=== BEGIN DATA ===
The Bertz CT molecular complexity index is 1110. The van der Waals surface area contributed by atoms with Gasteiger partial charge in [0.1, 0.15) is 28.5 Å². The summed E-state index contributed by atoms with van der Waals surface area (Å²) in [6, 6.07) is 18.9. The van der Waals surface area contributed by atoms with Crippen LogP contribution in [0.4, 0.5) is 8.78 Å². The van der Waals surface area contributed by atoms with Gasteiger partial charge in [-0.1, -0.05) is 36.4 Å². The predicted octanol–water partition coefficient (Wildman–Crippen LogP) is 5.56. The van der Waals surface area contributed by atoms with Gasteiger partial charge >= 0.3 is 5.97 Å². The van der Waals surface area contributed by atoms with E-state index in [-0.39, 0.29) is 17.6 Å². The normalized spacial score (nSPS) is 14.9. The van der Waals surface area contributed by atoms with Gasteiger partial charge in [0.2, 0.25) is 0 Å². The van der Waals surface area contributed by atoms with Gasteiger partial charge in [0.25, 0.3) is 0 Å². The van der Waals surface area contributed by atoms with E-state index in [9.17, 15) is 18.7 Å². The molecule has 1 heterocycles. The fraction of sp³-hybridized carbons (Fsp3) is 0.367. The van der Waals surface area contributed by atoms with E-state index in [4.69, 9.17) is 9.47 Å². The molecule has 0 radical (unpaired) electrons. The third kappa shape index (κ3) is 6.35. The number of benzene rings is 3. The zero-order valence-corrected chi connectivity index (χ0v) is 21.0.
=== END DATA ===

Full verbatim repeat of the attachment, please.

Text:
The Bertz CT molecular complexity index is 1110. The van der Waals surface area contributed by atoms with Gasteiger partial charge in [0.1, 0.15) is 28.5 Å². The summed E-state index contributed by atoms with van der Waals surface area (Å²) in [6, 6.07) is 18.9. The van der Waals surface area contributed by atoms with Crippen LogP contribution in [0.4, 0.5) is 8.78 Å². The van der Waals surface area contributed by atoms with Gasteiger partial charge in [-0.1, -0.05) is 36.4 Å². The predicted octanol–water partition coefficient (Wildman–Crippen LogP) is 5.56. The van der Waals surface area contributed by atoms with Gasteiger partial charge >= 0.3 is 5.97 Å². The van der Waals surface area contributed by atoms with E-state index in [-0.39, 0.29) is 17.6 Å². The normalized spacial score (nSPS) is 14.9. The van der Waals surface area contributed by atoms with Gasteiger partial charge in [0.2, 0.25) is 0 Å². The van der Waals surface area contributed by atoms with Gasteiger partial charge in [0.25, 0.3) is 0 Å². The van der Waals surface area contributed by atoms with E-state index in [9.17, 15) is 18.7 Å². The molecule has 1 heterocycles. The fraction of sp³-hybridized carbons (Fsp3) is 0.367. The van der Waals surface area contributed by atoms with E-state index in [4.69, 9.17) is 9.47 Å². The molecule has 0 radical (unpaired) electrons. The third kappa shape index (κ3) is 6.35. The number of benzene rings is 3. The zero-order valence-corrected chi connectivity index (χ0v) is 21.0.